Open access book data sovereignty

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This book examines how Indigenous Peoples around the world are demanding greater data sovereignty and challenging the ways in which governments have historically used Indigenous data to develop policies and programs.

In the digital age, governments are increasingly dependent on data and data analytics to inform their policies and decision-making.

However, Indigenous Peoples have often been the unwilling targets of policy interventions and have had little say over the collection, use and application of data about them, their lands and cultures. At the heart of Indigenous Peoples’ demands for change are the enduring aspirations of self-determination over their institutions, resources, knowledge and information systems.

With contributors from Australia, Aotearoa New Zealand, North and South America and Europe, this book offers a rich account of the potential for Indigenous Data Sovereignty to support human flourishing and to protect against the ever-growing threats of data-related risks and harms.

U.S. Health Care Spending Highest Among Developed Countries | Johns Hopkins Bloomberg School of Public Health

The United States, on a per capita basis, spends much more on health care than other developed countries; the chief reason is not greater health care utilization, but higher prices, according to a study from a team led by a JHSPH researcher.
— Read on publichealth.jhu.edu/2019/us-health-care-spending-highest-among-developed-countries

Road Salt Is Wreaking Havoc On Our Drinking Water and the Environment

The good news? There are several interventions municipalities could use to stop the problem in its tracks.
— Read on www.popularmechanics.com/science/a38595110/road-salt-environment/

Contrary to popular belief, Twitter’s algorithm amplifies conservatives, not liberals: study | Salon.com

Conservatives have long accused social media platforms of discriminating against them, but the opposite is true
— Read on www.salon.com/2021/12/23/twitter-algorithm-amplifies-conservatives/

Shortest Path Distance Approximation Using Deep Learning: Node2Vec | by Asutosh Nayak | Towards Data Science

This article is an implementation of a research paper titled “Shortest Path Distance Approximation using Deep Learning Techniques”, where the authors explain a new method to approximate the shortest path distance between the nodes of a graph. I will explain the paper and my implementation of it. You can find the project on my GitHub account here. First I will give an overview of the method proposed in this paper, then we will go through some of the concepts used in this paper to solve the problem and finally the implementation.
— Read on towardsdatascience.com/shortest-path-distance-with-deep-learning-311e19d97569

Liking/Learning gap

twitter.com/emollick/status/1474063724428333062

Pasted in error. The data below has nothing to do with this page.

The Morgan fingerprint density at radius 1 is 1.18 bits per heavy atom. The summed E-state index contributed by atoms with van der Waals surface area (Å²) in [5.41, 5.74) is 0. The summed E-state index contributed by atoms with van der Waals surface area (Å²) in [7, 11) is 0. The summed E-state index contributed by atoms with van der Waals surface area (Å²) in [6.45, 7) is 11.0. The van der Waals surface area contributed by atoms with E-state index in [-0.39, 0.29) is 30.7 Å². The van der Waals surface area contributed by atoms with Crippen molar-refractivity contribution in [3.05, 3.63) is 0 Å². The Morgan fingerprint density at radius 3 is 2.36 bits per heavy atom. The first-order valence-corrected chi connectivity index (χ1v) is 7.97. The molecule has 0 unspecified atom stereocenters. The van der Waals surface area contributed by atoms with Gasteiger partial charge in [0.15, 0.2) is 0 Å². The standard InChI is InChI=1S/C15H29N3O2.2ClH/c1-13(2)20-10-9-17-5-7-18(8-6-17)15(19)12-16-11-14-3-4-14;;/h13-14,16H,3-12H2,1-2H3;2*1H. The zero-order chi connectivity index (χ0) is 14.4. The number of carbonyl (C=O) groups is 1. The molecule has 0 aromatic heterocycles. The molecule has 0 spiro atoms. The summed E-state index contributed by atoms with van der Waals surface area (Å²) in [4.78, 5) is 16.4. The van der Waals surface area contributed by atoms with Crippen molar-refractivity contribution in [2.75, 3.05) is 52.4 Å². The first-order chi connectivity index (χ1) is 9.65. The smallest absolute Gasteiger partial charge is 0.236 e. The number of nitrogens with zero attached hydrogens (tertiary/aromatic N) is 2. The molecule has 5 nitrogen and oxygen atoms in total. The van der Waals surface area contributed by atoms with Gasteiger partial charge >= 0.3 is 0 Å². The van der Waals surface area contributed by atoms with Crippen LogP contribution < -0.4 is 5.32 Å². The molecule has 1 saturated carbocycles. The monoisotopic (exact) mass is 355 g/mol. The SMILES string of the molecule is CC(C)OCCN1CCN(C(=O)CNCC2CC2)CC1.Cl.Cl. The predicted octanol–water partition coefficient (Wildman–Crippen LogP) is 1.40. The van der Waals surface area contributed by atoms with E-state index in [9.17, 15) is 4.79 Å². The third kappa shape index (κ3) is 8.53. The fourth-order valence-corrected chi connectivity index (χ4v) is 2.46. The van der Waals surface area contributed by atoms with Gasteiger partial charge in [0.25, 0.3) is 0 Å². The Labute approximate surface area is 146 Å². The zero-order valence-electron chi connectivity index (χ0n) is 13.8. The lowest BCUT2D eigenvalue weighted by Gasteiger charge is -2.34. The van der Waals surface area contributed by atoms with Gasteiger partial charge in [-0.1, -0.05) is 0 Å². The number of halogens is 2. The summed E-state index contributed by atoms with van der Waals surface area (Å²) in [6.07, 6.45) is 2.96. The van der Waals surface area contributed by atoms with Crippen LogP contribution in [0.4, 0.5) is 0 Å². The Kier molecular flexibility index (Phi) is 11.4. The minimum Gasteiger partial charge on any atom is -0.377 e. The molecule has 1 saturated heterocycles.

An example of the liking-learning gap: what students like is not what they learn from.

Students like graphics on slides, but seductive graphics (interesting but not relevant) hurt long-term recall in online courses, while more boring instructive, directly relevant graphics help.

The Low-and-Slow Approach to Food Safety Reform Keeps Going Up in Smoke — ProPublica

The U.S. has one agency that regulates cheese pizza and another that oversees pepperoni pizza. Efforts to fix the food safety system have stalled again and again.
— Read on www.propublica.org/article/the-low-and-slow-approach-to-food-safety-reform-keeps-going-up-in-smoke

If You’re Making Camera Obscura, This is What You Need to Know | Widewalls

Tips and ideas on how to make your own Camera Obscura, a device supposedly behind some of Vermeer’s and Da Vinci’s greatest masterpieces.

— Read on www.widewalls.ch/magazine/making-camera-obscura-history-vermeer

Learning in double time: The effect of lecture video speed on immediate and delayed comprehension – Murphy – – Applied Cognitive Psychology – Wiley Online Library

Abstract
We presented participants with lecture videos at different speeds and tested immediate and delayed (1 week) comprehension. Results revealed minimal costs incurred by increasing video speed from 1x to 1.5x, or 2x speed, but performance declined beyond 2x speed. We also compared learning outcomes after watching videos once at 1x or twice at 2x speed. There was not an advantage to watching twice at 2x speed but if participants watched the video again at 2x speed immediately before the test, compared with watching once at 1x a week before the test, comprehension improved. Thus, increasing the speed of videos (up to 2x) may be an efficient strategy, especially if students use the time saved for additional studying or rewatching the videos, but learners should do this additional studying shortly before an exam. However, these trends may differ for videos with different speech rates, complexity or difficulty, and audiovisual overlap.
— Read on onlinelibrary.wiley.com/doi/10.1002/acp.3899